2. This week take your 10-15 minute nature walk.
If you have tired of your own backyard, venture down your street, around your block, or to a near-by park. Remember Anna Comstock’s words, “Nature study is for the comprehension of the individual life of the bird, insect, or plant that is nearest at hand.” (page 5) Don’t worry about taking any equipment with you this time. Continue working on being quiet and observing things with your senses. While on your walk, be alert to new subjects for your further research.

3. Follow up with discussion and the opportunity for a nature journal entry.

“Too much have we emphasized drawing as an art; it may be an art, if the one who draws is an artist; but if he is not an artist, he still has a right to draw if it pleases him to do so.”

“From making crude and often meaningless pencil strokes, which is the entertainment of the young child, to the outlining of a leaf or some other simple and interesting natural object, is a normal step full of interest for the child because it is still self-expression.” (both quotes from page 17 of the Handbook of Nature Study)

These quotes are important to remember when we are discussing journals. The purpose of a nature journal is to record a memory of the experience and have a place to keep track of thoughts or observations. It can be as simple as a single drawing with a date and a label to start off with.

Discuss your nature time with your child and again try to draw out some words from your child’s experiences. Keep in mind what you read about the connections between nature study, words, writing, and drawing. Your child might need help deciding on a subject to record in their nature journal. You should explain that you would like them to start making a book of with their experiences from their nature study. If they make a page for the book each time they have nature time, they will have a whole book filled with their own words and drawings to look at by the end of the year. If they are reluctant, write down their descriptive words on a sheet of paper and leave a blank space where they can come back later and draw if they feel like it.

Here are some easy ideas for nature journal pages other than drawing:
1. Make leaf rubbings.
2. Tape small flat things into the nature journal. (leaves, flower petals, seeds)
3. Print out a photo that you took while on your nature walk and let the child write the caption.
4. Press flowers or grasses between pages of a book and later add it to the journal. (We will learn more on that in a future challenge this spring.)
5. Outline an object with a pencil and then color it in.

Nature journaling is meant to be a follow-up activity and not a replacement for your time spent outdoors. Please feel successful in this challenge whether you end up with a nature journal page or not. If they don’t draw this week, maybe they will want to make a page next week.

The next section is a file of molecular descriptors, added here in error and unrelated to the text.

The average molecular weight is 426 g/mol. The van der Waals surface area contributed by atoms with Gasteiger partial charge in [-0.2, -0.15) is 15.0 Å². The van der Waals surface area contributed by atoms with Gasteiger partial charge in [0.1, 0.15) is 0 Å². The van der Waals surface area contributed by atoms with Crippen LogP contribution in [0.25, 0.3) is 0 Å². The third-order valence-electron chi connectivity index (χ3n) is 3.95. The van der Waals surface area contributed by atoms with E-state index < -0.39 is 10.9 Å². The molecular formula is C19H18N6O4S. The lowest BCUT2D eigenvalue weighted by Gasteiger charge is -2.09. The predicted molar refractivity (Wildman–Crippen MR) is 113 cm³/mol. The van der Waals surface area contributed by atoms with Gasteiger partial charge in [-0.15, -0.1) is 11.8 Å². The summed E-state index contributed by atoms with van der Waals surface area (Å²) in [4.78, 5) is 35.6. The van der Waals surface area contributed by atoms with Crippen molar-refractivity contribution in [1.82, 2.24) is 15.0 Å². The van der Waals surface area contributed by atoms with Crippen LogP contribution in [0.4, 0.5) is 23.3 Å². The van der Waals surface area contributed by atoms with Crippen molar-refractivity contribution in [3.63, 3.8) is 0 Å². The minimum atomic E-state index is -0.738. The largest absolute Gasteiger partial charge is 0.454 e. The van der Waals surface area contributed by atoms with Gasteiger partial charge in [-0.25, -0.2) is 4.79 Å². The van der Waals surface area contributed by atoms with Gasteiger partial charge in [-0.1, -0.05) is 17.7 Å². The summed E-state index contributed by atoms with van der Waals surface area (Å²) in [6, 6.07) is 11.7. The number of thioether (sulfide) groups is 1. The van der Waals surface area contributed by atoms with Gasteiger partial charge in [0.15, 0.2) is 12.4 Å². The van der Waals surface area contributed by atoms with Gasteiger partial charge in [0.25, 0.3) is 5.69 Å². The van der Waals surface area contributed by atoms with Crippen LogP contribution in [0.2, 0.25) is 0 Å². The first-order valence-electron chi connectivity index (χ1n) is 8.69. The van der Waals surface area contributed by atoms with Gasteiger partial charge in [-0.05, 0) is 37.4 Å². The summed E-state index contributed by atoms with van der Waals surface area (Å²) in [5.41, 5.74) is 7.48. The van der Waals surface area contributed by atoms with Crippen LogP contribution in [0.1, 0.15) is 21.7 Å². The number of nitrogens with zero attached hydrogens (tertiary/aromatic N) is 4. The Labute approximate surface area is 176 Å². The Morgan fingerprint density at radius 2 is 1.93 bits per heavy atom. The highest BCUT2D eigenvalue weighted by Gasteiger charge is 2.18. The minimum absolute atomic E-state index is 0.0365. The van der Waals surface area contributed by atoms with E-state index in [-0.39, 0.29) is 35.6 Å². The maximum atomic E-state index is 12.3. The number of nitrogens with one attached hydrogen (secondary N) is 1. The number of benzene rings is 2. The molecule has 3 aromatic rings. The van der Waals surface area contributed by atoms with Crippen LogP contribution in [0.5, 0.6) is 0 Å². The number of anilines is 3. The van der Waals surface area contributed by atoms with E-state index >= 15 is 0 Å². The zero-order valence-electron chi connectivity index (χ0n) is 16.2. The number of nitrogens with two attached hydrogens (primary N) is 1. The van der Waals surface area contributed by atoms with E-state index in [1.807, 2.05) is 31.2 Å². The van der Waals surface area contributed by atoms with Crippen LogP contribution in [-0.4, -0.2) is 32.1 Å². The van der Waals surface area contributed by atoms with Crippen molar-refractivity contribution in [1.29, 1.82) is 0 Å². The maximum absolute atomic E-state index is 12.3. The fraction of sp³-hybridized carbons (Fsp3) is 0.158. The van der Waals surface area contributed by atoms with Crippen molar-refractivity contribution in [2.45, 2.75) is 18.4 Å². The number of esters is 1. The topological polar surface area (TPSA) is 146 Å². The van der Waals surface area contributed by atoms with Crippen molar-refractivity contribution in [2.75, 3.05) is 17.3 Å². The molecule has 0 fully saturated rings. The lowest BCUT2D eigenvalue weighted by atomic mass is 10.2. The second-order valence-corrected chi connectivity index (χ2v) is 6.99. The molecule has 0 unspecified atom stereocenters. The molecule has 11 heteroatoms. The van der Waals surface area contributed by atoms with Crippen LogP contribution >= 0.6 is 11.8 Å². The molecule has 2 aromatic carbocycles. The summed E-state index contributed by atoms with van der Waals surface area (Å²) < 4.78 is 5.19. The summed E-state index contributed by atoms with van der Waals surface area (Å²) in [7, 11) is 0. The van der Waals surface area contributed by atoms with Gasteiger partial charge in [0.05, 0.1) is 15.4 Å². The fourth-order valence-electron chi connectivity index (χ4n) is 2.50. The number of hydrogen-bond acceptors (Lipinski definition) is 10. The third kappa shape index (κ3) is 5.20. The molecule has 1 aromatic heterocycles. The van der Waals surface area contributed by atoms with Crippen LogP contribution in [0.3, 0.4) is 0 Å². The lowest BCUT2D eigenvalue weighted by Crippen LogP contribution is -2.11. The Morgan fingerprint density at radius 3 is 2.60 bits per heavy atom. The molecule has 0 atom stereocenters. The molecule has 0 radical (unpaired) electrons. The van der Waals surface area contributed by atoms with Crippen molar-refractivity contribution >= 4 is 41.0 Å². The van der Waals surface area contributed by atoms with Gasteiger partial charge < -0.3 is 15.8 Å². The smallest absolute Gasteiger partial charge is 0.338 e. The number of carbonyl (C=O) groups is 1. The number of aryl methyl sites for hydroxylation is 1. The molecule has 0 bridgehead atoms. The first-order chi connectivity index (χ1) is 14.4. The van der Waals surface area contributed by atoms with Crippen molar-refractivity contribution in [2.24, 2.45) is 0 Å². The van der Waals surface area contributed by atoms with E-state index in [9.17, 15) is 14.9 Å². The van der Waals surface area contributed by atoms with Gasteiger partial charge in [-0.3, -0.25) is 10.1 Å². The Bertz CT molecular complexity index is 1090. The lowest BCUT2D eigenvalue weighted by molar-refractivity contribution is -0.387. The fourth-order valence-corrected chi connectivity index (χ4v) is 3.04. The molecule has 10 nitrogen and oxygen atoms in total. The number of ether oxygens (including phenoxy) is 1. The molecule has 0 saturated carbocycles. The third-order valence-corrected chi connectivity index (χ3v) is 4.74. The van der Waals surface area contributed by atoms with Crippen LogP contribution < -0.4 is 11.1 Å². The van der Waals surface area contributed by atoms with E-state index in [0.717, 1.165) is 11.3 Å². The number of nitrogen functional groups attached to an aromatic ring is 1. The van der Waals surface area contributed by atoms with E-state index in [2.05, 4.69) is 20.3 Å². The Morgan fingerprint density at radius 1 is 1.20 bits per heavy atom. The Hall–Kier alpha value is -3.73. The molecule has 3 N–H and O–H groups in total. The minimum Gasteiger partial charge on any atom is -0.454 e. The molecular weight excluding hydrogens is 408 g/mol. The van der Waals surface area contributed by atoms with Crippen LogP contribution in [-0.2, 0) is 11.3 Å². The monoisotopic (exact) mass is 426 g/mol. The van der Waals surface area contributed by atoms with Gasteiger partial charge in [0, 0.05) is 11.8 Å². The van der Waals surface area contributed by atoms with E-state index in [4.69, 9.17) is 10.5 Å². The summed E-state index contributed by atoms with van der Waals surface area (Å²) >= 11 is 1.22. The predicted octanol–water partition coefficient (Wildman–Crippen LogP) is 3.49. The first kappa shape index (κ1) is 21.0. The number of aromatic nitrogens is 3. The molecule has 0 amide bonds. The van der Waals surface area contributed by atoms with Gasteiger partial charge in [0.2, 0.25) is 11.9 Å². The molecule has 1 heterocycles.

Optional assignment for parents:

Take a look at your attitude towards outdoor time. Has it changed since starting these challenges? Are you committed to keeping up your Outdoor Hour time because you see the benefits stacking up in your family? Have you started keeping your own nature journal or photo album of your experiences outdoors with your children?


I have truly enjoyed hosting these challenges and reading your experiences. Some of your entries have made me smile, or do a happy dance, or even shed a few tears. This is so much bigger than nature study.

I would like to share a quote with you from Laura’s daughter. (The World is Our Classroom) When she was asked to give three words about what she felt on her nature walk, she said, “My daddy’s hand.” Or how about one last quote from Judah (Judahmo) with his three words, “I had fun.” That about sums it up.

This challenge is found in the Getting Started ebook which is included in every level of membership. The ebook provides the challenge as shown above as well as custom notebook pages for your follow up nature journal if desired.

Ultimate Ebook Library @handbookofnaturestudy

Jerusalem Cricket: Our Outdoor Hour #2

This morning we had our official Outdoor Hour Challenge #2 time outside in the sunshine…we had a whole weekend of rain and wind making the sunshine all the more inviting.

My son found a “huge, ugly, insect” on the pavement and he wanted me to come and share in the ugliness. I am not a bug person. I am an outdoor nature-loving person, but definitely not a bug person. I am learning to not be so disgusted by insects and usually make friends with whatever we find after learning about it. If you are squeamish, close your eyes to the photos below.

J Cricket 2
Top View
J Cricket 1
Bottom View

Here are his words for the assignment:

  • Chirping
  • Fascinating Alien (bug)
  • Shiver cold wind


We came in and used our Audubon Society Field Guide to North American Insects and Spiders to identify the insect.

It looked like a grasshopper to my son so we turned to the section for grasshoppers, crickets, and cicadas. What do you know? It was the *first* insect in the section. Bingo! Then we turned to the page that gave the description of the Jerusalem cricket and we found that we are within the range and habitat for this insect. After reading the size and brief description, our identification was verified. This one was easy. Insects are not always that simple to put a name to. I must admit that my older son said that it looked like a potato bug. Guess what? He was right too, Jerusalem crickets are also known as potato bugs.

Here is his journal entry.
J Cricket Sketch

To make up for the really yucky bug photo, here is one of violets we saw growing in our lawn.
Violets

So I think we were successful this week in our assignment. I did all my reading and enjoyed it very much as expected. We actually had quite a bit of outdoor time this past week cutting a tree down in our backyard. We also identified two new birds this past week.

http://handbookofnaturestudy.com/2010/08/ohc-summer-series-10-crickets.html